Here's clips of decent (for me) laps around VIR in iRacing and in the real world.

And a few notes:

In iRacing the track, car and tires are always in the exact same condition. In real life, the track could be green or rubbered in, or slippery or grippy due to temperature and change in the same day. On top of that, there could be dust or even oil or something else slippery on parts of the track. The cars are matched performance wise pretty closely before each race weekend relative to each other, but not necessarily relative to other weekends and certainly not years ago. The tires could be full treads or more worn down, and I heard different tires are used in the summer series vs. winter (southern) series. All this means comparing lap times is much less meaningful in real life then in iRacing.

For the record though, the iRacing world record in the Skip Barber Formula 2000 car at VIR is just under 2:09 while my best time there is 2:11.8, 2.8 seconds off the world record. The real world lap record is 2:08.5, but the fastest laps of the sessions last weekend were mostly in the 2:13 to 2:14 range. In my best sessions I was about 4.6 seconds off the fastest times of those sessions.

For the track conditions and baseline the cars were tuned to last weekend, the cars seemed to have less grip and longer braking distances then in iRacing. The grip levels in iRacing seem closer to those with the national series tires from the videos I've seen. I also noticed the gear ratios in real car are a bit lower. Second gear comes a bit after 50mph, while in iRacing it comes close to 60mph. I heard the national series tire diameters are different from the regional series. This, in combination with the higher grip levels makes me think maybe the iRacing car is modeled after the national series tire, although the tire has full treads in the graphics like the regional series street tire.

Obviously the real car is more physical to drive, although I wouldn't consider this the main factor holding a sim racer back driving the real car. The G forces in the Skip Barber car are not that great (around 1.5g according to the accelerometer), so extreme neck strength is not required, although you can certainly feel the force. The forces required to turn and hold the steering wheel, press the brake and pull and push the shifter are all significantly higher then any sim setup I've played, although not so much as to require top physical condition to drive. And obviously, most people don't sim race in extreme heat, which can make a significant difference in terms of fatigue.

The brake pedal on cheap pedal sets is obviously not realistic. This makes it hard to practice releasing brake pressure, which is a major key of driving race cars fast, particularly a car like the Skip Barber F2000. The muscle memory of pushing down a pedal that requires much less force and moves more linearly with heavier braking does not help you that much for the real life scenario. Further, if you left foot brake in the sim but not in real life (the steering shaft is in the way on the real car and makes it difficult or impossible to left foot brake with adult sized feet), the technique for coming off the brake in onto the throttle is further irrelevant. I didn't find it hurt me; where the muscle memory I developed playing the sim didn't help at all. I'm thinking about investing in a more expensive brake pedal to practice this more realistically.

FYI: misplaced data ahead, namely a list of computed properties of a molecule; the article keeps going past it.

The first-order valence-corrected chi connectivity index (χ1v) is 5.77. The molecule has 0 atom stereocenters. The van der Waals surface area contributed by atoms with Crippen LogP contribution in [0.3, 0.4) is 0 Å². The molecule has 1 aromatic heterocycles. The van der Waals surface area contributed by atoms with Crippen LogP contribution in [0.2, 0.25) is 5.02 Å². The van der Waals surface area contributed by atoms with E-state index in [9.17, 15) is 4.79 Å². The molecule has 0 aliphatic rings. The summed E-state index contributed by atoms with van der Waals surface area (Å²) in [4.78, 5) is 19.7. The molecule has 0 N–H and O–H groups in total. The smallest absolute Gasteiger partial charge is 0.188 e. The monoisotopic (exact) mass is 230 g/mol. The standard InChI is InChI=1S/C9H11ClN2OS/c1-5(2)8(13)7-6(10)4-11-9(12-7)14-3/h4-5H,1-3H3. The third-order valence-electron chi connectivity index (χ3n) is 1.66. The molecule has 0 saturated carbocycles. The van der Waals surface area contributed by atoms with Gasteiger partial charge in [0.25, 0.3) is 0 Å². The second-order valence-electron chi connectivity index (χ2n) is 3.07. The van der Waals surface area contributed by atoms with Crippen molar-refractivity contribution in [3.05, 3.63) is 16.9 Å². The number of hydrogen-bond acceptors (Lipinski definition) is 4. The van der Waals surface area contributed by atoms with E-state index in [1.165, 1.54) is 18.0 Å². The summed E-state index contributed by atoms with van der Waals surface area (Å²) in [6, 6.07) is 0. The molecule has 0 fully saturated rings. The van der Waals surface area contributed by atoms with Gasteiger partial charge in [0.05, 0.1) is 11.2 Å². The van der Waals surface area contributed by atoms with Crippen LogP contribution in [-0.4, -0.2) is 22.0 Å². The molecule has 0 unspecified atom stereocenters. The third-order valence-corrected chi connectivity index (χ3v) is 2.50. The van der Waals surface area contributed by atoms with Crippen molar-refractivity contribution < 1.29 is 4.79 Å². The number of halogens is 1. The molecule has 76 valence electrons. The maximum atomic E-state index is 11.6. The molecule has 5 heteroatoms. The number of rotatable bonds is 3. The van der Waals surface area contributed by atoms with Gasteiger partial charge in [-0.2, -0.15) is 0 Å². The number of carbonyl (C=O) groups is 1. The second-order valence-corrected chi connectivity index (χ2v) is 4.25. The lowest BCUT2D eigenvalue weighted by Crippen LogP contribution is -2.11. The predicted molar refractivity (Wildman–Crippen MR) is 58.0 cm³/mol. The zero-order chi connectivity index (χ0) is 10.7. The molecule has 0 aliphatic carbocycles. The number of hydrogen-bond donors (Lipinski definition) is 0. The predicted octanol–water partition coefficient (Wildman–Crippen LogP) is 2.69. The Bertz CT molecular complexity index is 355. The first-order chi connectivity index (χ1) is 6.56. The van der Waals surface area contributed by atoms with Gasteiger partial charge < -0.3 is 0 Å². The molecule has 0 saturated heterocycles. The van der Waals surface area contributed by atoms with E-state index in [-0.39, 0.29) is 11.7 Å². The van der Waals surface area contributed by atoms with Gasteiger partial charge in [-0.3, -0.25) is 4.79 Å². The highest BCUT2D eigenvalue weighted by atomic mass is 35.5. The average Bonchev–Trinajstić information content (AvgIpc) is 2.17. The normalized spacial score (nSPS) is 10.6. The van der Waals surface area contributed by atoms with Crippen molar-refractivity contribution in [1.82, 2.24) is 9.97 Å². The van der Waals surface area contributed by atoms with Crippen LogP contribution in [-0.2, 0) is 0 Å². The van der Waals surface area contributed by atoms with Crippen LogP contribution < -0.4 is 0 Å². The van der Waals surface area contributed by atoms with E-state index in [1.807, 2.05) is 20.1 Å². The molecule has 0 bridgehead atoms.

The sensation of speed is obviously something that you can only get more comfortable with more real life seat time. The fear of crashing (whether crashing and doing bodily harm or crashing and having to pay for damage) is real and keeps you in check.

I would say the physics of the car are well simulated. The effects of braking and throttle inputs on front to rear weight transfer feel very similar to real life enough so that the sim and real life require similar techniques to drive. I think this is evident comparing the videos. You obviously can't develop the seat of the pants feel though.

As evident in the videos I posted earlier, the draft is huge in the real life skippy car, worth maybe 1-2 seconds a lap at a track like VIR. This means in the real car you can keep up with faster drivers by staying in their draft, pass more easily and adds additional elements of racecraft to the racing.

The track as I mentioned before is in my opinion awesomely recreated. The elevation changes do feel more dramatic in real life.

Do I think iRacing helped me last weekend? Certainly. Can all sim racers expect to be as fast as they are in the sim their first time in a real car? Certainly not.